AWA would like to see similar ban as Ontario in Alberta on neonics

By Tim Kalinowski


While farmers and agricultural industry reps clearly have one view on the value of neonicotinoid usage in certain crops such as soybeans, corn or canola, others do not necessarily share that same opinion or perspective.
Andrea Johancsik, a conservation specialist with the Alberta Wilderness Association, says a moral argument can be made for a widespread ban of neonicotinoids.
“Neonicotinoids have a cascade of negative impacts to eco-systems in a number of ways,” she says, citing the findings of the ‘World Integrated Assessment on Neonicotinoids.’ “One, they are persistent, meaning they stay in water or soil for months or years. And two, they are pervasive. Which means they can pollute areas far from where they were applied. And lastly, they are water soluable, which means they can be transported far in waterways.
“What scientists have found is neonicotinoids can be harmful to beneficial species, these include bees, butterflies, earthworms, birds, aquatic insects and some other animals as well.
“To take a precautionary approach would be beneficial before we have unintended negative consequences.”
Johancsik suggests, also citing the central argument of the WIAN report, that if an outright ban cannot be imposed then perhaps a system similar to Ontario’s could be brought into Alberta.
“I think there a few strategies we can learn from other jurisdictions that have banned neonicotinoids, and some practices happening elsewhere. I think what needs to happen is a shift in mindset towards applying these systemic pesticides are the very end when all other options, in a chain of options, have been used up. Neonicotinoids should be the last resort,” she states.
“There is many options in the agricultural sector that have been used and suggested,” continues Johancsik. “A sort of integrated pest management approach. There should also be educational programs for farmers and other practictioners, and then policy and regulation changes which should encourage the adoption of alternative strategies to manage pests.”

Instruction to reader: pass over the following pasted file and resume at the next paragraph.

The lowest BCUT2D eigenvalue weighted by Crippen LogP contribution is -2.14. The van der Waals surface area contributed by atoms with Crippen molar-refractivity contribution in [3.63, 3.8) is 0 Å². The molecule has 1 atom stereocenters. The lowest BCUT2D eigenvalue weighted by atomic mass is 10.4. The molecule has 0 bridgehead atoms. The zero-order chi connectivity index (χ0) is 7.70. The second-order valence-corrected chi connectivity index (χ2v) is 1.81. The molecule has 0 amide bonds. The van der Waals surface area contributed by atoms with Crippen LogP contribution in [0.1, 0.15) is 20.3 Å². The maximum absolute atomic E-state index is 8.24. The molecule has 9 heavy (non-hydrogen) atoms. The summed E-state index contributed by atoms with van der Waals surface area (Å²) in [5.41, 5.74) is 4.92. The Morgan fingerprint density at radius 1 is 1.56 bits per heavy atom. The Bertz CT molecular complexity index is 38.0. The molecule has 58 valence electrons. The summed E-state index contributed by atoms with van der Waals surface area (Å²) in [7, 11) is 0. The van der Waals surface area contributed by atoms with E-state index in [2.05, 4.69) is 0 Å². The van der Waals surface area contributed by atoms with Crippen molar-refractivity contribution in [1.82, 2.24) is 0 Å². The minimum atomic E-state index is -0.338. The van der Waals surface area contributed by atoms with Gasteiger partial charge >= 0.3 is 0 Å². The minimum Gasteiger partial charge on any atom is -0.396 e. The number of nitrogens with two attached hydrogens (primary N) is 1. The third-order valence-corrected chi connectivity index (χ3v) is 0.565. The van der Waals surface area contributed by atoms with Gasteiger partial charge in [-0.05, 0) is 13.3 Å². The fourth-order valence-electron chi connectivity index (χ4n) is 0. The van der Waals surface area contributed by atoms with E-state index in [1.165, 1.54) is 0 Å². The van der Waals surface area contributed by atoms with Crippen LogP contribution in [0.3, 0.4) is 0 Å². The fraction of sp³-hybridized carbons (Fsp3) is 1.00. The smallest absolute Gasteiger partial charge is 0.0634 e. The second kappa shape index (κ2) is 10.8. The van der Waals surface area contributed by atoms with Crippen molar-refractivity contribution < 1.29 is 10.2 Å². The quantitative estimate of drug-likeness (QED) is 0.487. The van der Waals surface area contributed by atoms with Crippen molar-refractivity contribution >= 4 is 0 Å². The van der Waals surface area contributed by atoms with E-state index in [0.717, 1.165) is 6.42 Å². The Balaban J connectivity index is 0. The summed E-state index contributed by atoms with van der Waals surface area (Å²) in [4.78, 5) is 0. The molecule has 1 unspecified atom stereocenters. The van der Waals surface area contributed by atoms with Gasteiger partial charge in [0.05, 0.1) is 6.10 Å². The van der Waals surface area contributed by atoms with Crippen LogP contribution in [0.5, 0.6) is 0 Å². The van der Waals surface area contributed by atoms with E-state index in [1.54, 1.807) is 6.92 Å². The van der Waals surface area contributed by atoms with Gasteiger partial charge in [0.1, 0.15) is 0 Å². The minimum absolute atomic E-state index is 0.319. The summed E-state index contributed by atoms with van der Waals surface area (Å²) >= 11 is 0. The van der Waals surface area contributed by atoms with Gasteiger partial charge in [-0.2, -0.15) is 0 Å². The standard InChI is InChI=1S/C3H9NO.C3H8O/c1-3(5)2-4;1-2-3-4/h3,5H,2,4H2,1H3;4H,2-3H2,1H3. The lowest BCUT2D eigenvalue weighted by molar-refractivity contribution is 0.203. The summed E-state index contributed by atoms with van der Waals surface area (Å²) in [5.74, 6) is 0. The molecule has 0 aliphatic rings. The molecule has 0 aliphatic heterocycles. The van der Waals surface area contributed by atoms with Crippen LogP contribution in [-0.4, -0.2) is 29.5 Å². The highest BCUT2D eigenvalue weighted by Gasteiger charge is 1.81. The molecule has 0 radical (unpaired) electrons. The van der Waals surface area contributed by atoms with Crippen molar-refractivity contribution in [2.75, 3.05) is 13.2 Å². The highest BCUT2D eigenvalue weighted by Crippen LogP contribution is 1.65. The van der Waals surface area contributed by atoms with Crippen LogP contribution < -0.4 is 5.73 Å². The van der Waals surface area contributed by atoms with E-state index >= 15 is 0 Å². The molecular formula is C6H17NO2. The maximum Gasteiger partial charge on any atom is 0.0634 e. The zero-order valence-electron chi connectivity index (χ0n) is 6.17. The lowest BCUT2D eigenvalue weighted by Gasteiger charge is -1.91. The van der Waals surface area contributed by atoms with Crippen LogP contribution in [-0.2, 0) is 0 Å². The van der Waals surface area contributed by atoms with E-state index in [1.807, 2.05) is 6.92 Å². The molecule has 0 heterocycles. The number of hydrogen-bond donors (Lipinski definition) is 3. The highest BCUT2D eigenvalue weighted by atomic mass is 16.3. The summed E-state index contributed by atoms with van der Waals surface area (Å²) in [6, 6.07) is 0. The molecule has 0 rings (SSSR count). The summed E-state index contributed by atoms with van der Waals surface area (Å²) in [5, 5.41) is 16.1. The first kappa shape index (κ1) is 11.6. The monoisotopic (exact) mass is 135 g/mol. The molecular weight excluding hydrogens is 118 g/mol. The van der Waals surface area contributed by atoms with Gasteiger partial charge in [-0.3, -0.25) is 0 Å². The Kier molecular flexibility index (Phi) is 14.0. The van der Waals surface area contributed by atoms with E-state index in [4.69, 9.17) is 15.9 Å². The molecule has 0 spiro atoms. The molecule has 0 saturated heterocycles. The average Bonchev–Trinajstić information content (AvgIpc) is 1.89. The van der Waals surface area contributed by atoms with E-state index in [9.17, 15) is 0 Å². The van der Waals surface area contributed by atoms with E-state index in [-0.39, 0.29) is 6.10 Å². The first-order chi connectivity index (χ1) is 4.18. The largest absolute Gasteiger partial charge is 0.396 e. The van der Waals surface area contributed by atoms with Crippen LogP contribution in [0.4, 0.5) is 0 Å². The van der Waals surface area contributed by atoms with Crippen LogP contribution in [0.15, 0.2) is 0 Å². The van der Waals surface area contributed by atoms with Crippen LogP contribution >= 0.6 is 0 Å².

Johancsik acknowledges, when challenged on this point, the industrial reality of modern agriculture and the vast amounts of land under discussion in Alberta would certainly not make this an easy, or affordable, adjustment for farmers.
“Instead of arguing against the change, I think we should be coming together to listen to the best available science and recommendations for agriculture,” she says.
“We as a conservation organization, as well as farmers and ranchers, care about the stewardship for soil, water and pollinators. And neonicotinoid use has been harmful for our land stewardship values.”
When it is pointed out that, likely, the Alberta Wilderness Association and most in the Alberta agriculture sector would not find much common ground, Johancsik remains hopeful.
“I do think we share the same point of view,” she states. “I guess our similarity is we care about the health of soil, water and pollinators.
“We believe it’s clear that neonicotinoid use has too many harmful impacts. The risk is too high to maintain those values (to use them) in the long run.

AP Photo Alastair Grant
Anti-neonicotinoid protesters and activists in London in 2014 had a huge impact on government policies as widespread bans were brought in the UK. Ontario recently followed suit.